Ratko Mladic remained hidden for years, as investigators slowly and methodically drained him of money and supporters—until, when he was caught, the accused war criminal had just $800 and repeatedly demanded his military pension of 140 euros a month, which had been frozen since 2005. The New York Times takes an extensive look at the three-year-long strategy that finally paid off last week, noting that there are still many questions. Most pressing, perhaps, is who protected Mladic; former government officials and religious authorities could have played a role.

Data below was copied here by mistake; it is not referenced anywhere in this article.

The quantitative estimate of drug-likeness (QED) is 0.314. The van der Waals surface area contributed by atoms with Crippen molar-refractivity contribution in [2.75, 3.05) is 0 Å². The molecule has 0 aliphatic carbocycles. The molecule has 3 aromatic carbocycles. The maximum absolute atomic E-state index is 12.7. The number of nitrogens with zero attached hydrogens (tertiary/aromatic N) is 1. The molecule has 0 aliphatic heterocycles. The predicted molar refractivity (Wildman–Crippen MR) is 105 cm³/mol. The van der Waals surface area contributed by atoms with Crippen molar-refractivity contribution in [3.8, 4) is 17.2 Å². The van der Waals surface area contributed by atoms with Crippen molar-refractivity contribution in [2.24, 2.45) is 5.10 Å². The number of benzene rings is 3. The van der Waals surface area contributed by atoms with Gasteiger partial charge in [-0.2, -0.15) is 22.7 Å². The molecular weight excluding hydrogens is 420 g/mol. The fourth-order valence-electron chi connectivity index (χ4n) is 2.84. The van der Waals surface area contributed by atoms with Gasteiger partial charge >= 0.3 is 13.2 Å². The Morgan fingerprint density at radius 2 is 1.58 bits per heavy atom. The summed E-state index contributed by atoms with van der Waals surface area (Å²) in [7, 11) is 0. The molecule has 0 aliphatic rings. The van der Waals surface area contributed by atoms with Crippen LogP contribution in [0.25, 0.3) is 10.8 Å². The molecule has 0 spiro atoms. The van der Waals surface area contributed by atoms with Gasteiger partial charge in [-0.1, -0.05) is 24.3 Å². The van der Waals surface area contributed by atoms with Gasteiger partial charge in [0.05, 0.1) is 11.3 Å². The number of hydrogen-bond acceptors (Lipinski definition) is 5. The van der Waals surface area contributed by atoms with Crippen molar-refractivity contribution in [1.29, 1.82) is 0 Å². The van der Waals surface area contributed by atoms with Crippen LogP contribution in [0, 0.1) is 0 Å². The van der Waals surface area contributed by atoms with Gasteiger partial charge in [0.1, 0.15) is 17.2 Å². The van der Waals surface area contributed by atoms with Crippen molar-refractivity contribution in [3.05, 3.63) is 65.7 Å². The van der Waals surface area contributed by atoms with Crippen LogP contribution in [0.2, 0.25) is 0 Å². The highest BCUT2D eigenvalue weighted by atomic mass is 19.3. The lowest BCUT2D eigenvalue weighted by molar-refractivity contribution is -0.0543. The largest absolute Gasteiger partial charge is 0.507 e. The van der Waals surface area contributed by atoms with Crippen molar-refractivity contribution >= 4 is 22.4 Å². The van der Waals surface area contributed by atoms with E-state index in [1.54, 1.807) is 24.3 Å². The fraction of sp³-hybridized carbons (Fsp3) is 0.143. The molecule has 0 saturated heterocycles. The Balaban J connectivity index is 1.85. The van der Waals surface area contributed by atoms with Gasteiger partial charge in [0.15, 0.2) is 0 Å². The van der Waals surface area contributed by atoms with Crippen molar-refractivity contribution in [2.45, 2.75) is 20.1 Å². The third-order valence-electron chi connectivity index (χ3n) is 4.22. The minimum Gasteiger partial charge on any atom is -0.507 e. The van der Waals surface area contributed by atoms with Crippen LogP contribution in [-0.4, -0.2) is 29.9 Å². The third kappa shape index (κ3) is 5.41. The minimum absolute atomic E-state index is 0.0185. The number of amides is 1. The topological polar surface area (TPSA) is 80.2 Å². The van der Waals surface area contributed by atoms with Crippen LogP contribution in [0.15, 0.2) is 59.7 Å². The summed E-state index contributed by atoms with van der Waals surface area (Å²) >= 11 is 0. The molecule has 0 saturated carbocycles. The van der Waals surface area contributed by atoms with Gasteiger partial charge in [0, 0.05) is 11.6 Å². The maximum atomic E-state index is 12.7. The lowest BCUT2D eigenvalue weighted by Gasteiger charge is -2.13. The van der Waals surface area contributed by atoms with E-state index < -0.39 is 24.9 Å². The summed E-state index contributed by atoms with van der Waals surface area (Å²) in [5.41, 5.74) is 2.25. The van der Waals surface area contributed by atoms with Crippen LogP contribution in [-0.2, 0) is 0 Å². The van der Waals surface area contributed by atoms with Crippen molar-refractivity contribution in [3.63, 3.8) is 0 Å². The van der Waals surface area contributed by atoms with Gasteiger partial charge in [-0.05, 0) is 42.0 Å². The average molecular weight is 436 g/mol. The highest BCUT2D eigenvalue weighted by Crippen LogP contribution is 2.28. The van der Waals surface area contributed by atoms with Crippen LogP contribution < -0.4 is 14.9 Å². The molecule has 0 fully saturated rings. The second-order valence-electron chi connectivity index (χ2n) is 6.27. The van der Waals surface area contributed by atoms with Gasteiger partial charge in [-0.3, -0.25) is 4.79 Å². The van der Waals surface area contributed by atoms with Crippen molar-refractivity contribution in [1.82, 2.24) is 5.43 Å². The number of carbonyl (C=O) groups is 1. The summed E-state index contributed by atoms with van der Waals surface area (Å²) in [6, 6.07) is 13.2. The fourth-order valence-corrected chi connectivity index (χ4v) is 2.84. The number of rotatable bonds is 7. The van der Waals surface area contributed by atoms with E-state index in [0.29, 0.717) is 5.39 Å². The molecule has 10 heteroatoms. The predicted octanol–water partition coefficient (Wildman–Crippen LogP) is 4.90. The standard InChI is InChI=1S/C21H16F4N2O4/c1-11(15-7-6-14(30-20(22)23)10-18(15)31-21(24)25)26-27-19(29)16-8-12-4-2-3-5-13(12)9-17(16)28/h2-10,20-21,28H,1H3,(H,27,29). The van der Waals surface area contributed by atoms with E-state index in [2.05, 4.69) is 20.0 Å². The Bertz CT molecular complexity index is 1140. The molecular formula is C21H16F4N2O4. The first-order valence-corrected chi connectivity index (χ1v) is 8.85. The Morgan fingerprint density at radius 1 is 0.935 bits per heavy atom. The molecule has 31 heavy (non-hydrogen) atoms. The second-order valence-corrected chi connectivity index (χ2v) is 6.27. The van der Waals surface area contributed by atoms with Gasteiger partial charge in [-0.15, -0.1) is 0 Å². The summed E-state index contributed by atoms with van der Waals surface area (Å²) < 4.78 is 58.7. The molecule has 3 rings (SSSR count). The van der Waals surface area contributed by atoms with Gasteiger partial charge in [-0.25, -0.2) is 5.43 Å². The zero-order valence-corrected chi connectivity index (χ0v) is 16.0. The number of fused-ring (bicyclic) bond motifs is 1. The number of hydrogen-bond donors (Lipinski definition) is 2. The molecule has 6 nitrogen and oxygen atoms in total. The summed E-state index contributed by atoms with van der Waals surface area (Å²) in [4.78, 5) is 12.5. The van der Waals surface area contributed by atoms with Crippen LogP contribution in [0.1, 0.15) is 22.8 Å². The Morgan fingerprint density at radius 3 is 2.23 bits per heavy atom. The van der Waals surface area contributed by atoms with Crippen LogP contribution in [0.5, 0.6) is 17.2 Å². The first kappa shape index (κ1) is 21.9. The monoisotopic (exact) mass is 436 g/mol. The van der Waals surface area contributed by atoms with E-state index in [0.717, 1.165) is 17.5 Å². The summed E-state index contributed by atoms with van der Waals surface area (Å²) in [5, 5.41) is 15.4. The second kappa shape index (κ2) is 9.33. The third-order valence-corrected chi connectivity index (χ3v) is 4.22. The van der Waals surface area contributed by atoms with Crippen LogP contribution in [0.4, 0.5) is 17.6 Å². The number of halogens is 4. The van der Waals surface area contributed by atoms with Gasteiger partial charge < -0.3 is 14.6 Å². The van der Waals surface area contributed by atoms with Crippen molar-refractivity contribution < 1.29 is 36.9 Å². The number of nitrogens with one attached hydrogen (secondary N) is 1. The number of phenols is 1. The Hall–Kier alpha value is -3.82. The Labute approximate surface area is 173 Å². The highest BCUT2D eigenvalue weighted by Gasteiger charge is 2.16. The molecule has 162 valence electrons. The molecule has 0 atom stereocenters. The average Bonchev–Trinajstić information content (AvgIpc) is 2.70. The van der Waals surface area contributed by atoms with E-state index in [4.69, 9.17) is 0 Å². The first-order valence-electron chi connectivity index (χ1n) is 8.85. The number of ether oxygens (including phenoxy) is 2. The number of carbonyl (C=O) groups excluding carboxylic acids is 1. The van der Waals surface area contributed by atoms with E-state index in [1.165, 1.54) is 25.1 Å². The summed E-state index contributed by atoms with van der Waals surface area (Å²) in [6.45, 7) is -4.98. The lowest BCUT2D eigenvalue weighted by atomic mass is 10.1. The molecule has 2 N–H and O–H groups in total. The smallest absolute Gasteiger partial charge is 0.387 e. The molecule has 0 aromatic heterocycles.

Just as rising pressure finally led to Mladic’s capture, some are wondering if pressure on the Serbian government is what finally prompted it to act. The international war crimes prosecutor was about to formally label the investigation as failing, which could have put Serbia’s potential European Union membership in jeopardy; a top EU official had recently visited; and parliamentary elections are being held next year. Others wonder if Mladic’s peaceful surrender signals that a deal was made, but it could be that the once burly general had simply become so frail that he needed more medical attention than he could get as a fugitive. When first approached by law enforcement, he reportedly said, “Congratulations, I’m the one you’ve been looking for.”